From: Dean Snyder (email@example.com)
Date: Thu Apr 29 2004 - 10:13:00 EDT
Mark E. Shoulson wrote at 1:01 AM on Thursday, April 29, 2004:
>>As the situation stands right now, one simply encodes it in Hebrew or
>>Latin transliteration, effectively deferring further analysis to other
>>processes. This has its benefits.
>And its drawbacks, since as you say, it's not an answer but a way of
>avoiding an answer.
Rather, deferring it to a level above the plain text level.
>Mis-encoding? Another way to look at it is that by encoding it this way
>or that way, you are thus making a *claim*, declaring the script to be
>the one you most strongly believe it to be. What if you're wrong?
>People, even respected researchers, have been wrong before, and science
>marches on. (Other people, I mean; not me) If you don't want or don't
>need to make such a claim, then you can use Hebrew as you do even now.
>If you do want or need to make such a claim, then the consequences of
>being wrong are they same as for any other claim.
But I'm not sure these claims of distinction should be frozen at the
plain text level.
Problems arise when you want to develop and use software that works with
this possible mishmash of conflictingly encoded "scripts".
A simple example:
You want to do a new Unicode-based dictionary of West Semitic
inscriptions, something like Jean and Hoftijzer's Dictionnaire des
inscriptions sémitiques de l'ouest. While amassing a large number of
encoded texts you realize that some Phoenician texts are encoded as
Hebrew, and vice versa; some Old Aramaic texts are encoded as Imperial
Aramaic; and some Old Hebrew texts are encoded as Middle Hebrew, ... You
want to do various categorizations of these texts based on script and you
want to print your dictionary with appropriate fonts for quotations from
the various texts. You will need to write software that re-encodes those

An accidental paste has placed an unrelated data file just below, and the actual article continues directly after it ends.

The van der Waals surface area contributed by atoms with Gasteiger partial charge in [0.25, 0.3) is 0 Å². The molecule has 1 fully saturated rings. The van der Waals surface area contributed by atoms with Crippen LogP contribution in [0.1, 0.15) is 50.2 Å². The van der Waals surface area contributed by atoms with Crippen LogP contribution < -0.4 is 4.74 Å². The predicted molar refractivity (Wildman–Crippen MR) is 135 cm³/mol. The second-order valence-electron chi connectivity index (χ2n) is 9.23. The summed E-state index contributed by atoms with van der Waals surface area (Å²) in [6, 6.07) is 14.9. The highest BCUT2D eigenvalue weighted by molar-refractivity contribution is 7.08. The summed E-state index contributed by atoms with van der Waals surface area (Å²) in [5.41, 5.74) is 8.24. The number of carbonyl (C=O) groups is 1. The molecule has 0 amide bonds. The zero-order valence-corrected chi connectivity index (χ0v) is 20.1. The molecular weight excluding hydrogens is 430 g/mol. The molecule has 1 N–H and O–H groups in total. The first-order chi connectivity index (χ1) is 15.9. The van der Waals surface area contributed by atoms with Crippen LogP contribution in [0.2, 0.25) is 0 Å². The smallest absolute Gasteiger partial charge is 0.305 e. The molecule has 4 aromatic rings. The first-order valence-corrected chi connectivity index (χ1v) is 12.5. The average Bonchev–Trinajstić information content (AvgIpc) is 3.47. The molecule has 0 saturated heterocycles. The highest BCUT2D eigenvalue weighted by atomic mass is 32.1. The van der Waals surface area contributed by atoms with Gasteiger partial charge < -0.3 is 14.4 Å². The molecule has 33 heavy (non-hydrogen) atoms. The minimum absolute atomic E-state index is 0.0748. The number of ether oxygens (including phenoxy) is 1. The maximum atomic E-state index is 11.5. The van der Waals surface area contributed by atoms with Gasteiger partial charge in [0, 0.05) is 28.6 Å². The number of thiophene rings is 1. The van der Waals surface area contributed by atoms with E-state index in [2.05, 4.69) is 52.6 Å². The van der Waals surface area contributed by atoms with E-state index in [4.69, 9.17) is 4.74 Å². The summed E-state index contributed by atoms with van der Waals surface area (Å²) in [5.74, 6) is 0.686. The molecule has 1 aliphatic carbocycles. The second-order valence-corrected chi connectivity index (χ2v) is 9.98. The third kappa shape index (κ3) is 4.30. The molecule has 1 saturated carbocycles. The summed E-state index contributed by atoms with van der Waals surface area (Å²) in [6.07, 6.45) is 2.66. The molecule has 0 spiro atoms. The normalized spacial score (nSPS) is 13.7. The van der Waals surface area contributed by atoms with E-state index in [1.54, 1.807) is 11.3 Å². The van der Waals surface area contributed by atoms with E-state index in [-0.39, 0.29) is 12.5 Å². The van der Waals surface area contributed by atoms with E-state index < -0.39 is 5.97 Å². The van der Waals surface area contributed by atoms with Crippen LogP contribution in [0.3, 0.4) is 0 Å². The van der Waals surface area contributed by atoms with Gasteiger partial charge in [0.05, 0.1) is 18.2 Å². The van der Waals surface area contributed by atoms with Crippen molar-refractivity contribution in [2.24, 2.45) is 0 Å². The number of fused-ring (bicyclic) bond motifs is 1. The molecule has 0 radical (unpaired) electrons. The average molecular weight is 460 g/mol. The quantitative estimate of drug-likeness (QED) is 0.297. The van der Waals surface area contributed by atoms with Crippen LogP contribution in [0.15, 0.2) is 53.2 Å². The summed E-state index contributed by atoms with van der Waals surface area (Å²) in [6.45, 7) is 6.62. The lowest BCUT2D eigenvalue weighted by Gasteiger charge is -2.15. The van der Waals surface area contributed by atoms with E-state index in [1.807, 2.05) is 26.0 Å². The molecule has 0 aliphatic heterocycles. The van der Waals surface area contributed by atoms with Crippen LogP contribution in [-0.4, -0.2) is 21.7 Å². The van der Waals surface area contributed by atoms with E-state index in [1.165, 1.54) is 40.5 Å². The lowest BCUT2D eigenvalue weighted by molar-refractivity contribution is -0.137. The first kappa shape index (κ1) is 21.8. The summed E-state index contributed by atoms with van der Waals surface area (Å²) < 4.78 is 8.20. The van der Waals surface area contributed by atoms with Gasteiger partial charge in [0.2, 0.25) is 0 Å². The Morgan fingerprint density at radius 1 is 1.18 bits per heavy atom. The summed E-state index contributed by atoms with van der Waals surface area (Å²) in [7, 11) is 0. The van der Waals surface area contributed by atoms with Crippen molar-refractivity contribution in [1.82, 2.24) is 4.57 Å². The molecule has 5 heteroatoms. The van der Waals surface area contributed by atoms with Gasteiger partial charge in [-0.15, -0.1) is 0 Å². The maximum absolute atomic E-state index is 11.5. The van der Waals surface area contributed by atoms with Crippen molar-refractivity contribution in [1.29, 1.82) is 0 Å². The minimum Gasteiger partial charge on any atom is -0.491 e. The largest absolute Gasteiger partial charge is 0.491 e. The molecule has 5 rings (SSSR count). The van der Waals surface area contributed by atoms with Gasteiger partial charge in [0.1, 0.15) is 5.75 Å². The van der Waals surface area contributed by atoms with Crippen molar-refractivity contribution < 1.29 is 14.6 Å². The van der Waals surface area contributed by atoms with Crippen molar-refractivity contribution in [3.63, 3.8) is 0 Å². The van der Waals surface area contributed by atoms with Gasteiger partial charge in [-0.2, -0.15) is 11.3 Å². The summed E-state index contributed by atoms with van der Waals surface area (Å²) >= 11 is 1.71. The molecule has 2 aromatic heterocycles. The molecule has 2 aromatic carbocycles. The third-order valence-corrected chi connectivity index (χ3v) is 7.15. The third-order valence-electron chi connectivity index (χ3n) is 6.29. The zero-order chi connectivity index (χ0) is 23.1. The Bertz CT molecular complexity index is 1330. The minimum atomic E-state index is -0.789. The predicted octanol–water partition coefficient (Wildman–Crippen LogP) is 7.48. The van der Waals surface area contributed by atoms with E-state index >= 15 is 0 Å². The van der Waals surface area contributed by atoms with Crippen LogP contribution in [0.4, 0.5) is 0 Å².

texts you think are wrongly encoded and you may need fonts that, in the
same font, make some of these diascripts look like others.
Now multiply this same mess for every other Unicode-based West Semitic
dictionary, grammar, textbook, web page, research article, database,
search engine, and end user software project and you begin to see the
kinds of problems caused by the proliferation of wrong-headed sub-
divisions of West Semitic "scripts".
If we leave things as they are now, one need only tag the text for
appropriate categorization and action.
In my view, encoding is more basal, more static; markup is derivative and
interpretive (based as it is on encoded text, for example), and therefore
more transient and ephemeral.
The question whose answer we need to plausibly defend is - What, in
Ancient West Semitic "scripts", is usefully distinguished in PLAIN TEXT,
and what is not?
If I had to take a position right now, I would think that encoding Old
Canaanite (not Phoenician) and Samaritan is useful, but I would leave
Aramaic, et al. for more expert, soul-searching discussion.
Dean A. Snyder
Assistant Research Scholar
Manager, Digital Hammurabi Project
Computer Science Department
Whiting School of Engineering
218C New Engineering Building
3400 North Charles Street
Johns Hopkins University
Baltimore, Maryland, USA 21218
office: 410 516-6850
cell: 717 817-4897
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